Analysis-Bludgeoned bond markets hope peak inflation will bring revival in 2023

By Dhara Ranasinghe, Davide Barbuscia and Yoruk Bahceli

(Reuters) – Many of the world’s biggest bond fund managers, from BlackRock to Vanguard, are optimistic that sovereign debt markets have turned a corner after a 2022 rout with peak inflation and rates of interest in the end appears.

Prices of US 30-year Treasuries have gained more than 10% over the past month, while UK-based fixed income funds saw inflows of 1.09 billion pounds ($1.33 billion) in November, the highest in two years, according to in the fund network Calastone.

After a year that saw the bond market’s worst return since its No. 1 enemy – inflation – surged, optimism returned. Signs that inflationary pressures are easing mean that central banks may hold off on aggressive rate hikes.

“It’s too early to call an end to the potential pressure on interest rates but the extreme volatility is over and … the Fed’s financial system implosion is over,” said Rick Rieder, chief executive officer. of BlackRock’s global fixed income investment, managing $8 trillion worth of assets.

The expected half-point rate hike by the Federal Reserve on Wednesday, will take its policy rate to 4.25%-4.50%, from near zero in March, the fastest increase since Fed Chair Paul Volcker wrestled with worst inflation flare-up in four decades.

BlackRock finds short-term government bonds attractive; Europe’s biggest fund manager, Amundi, says “bonds are back” in 2023.

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Bad year for bond returns


Aggressive tightening of inflation controls, exacerbated by the war in Ukraine, triggered a paradigm shift for bonds, ending more than a decade of good inflation and low borrowing costs.

Deutsche Bank calls 2022 the first global bond bear market in 70 years.

As bond prices tumbled, US, German and British 10-year bond yields jumped nearly 200 basis points each in the biggest annual surge since 1994, putting the debt market under pressure.

“It is difficult to sell an understanding that the market is not working well. The future is the most common tool for hedging but there is a time when it does not work,” said Tomohiro Mikajiri, the head of yen and non-yen income from Barclays. trading, Japan.

Europe ends experiment with negative yields

In Europe, negative rates, where investors effectively pay an issuer if they hold their debt to maturity, are history. A year ago 6 trillion euros worth of euro area debt, or 67% of the market, had sub-zero yields.

Japan, which has stuck to an ultra-loose policy, remains the only major bond market with a negative yield.

“The big blow of negative yields has mostly gone, so (it’s) not the historic bond market we saw at the beginning of the 1980s, but very attractive yields compared to the last time,” he said. Andrew Balls, chief investment officer for fixed income at PIMCO, which manages $1.69 trillion.

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As bond yields firm to higher levels, many investors are increasing their exposure.

Jeffrey Sherman, Deputy CIO of DoubleLine, which manages nearly $100 billion in assets, said his portfolio combines exposure to high-quality credit and Treasuries.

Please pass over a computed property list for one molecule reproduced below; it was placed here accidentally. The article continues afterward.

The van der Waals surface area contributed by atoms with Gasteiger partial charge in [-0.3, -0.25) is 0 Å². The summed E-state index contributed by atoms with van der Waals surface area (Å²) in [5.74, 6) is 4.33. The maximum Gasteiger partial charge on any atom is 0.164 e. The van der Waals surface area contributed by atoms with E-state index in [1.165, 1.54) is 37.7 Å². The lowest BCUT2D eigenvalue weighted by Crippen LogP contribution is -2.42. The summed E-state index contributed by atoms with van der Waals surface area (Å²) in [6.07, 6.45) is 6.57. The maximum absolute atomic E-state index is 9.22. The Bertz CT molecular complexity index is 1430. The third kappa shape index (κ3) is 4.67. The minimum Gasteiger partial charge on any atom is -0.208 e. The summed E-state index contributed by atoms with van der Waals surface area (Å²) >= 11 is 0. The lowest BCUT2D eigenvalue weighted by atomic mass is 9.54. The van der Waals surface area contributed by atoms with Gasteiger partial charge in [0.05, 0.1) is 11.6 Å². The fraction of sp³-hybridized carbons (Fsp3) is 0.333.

Vanguard CIO Greg Davis said the “bright spot” is that investors are getting paid for holding bonds now.

“We’re in an environment where you’re getting yields back to something more normal versus artificially depressed,” he said.

Some favor corporate bonds, especially investment-grade companies with short-term debt yields now above 5%, considering them safer to invest compared to earlier this year while one recession.

Amundi group CIO Vincent Mortier said the fund manager is overweight government bonds and investment grade credit.

Amundi, which manages 1.9 trillion euros in assets, expects a change to the 60/40 stock-bond investment portfolio, after what some consider the worst performance in a century as prices of bonds and equity are rising. Diversification has been an important part of investing for decades.

Between a rock and a hard place


But with bonds failing to deliver in 2022, caution remains. The massive supply of debt is such that central banks are reducing trillions of dollars in bonds held on their balance sheets, meaning headwinds will remain.

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Estimates for European bond sales after accounting for central bank purchases in 2023 are as high as over 500 billion euros.

“Depending on the scenario you look at it could mean a doubling of the amount that private investors have to absorb compared to previous years,” said Union Investment’s chief economist Joerg Zeuner.

Investors have also shown a willingness to punish governments they perceive to be fiscally unsound as demonstrated by the recent collapse of British bonds.

Hedge fund managers attending a recent private UBS conference said now is not the time to buy long-term debt, according to a video of the conference seen by Reuters.

Finally, look at inflation, which took most of the surprise and could prove sticky, fund managers said.

“There are positive signs (on inflation), but I don’t think there’s any time for complacency,” said Jim Leaviss, CIO Public Fixed Income at M&G Investments.

Bond breakdown

(Reporting by Dhara Ranasinghe in London, Davide Barbuscia in New York, Yoruk Bahceli in Amsterdam, additional reporting by Nell Mackenzie in London and Junko Fujita in Tokyo, graphics by Sumanta Sen and Kripa Jayaram, Editing by Tomasz Janowski)


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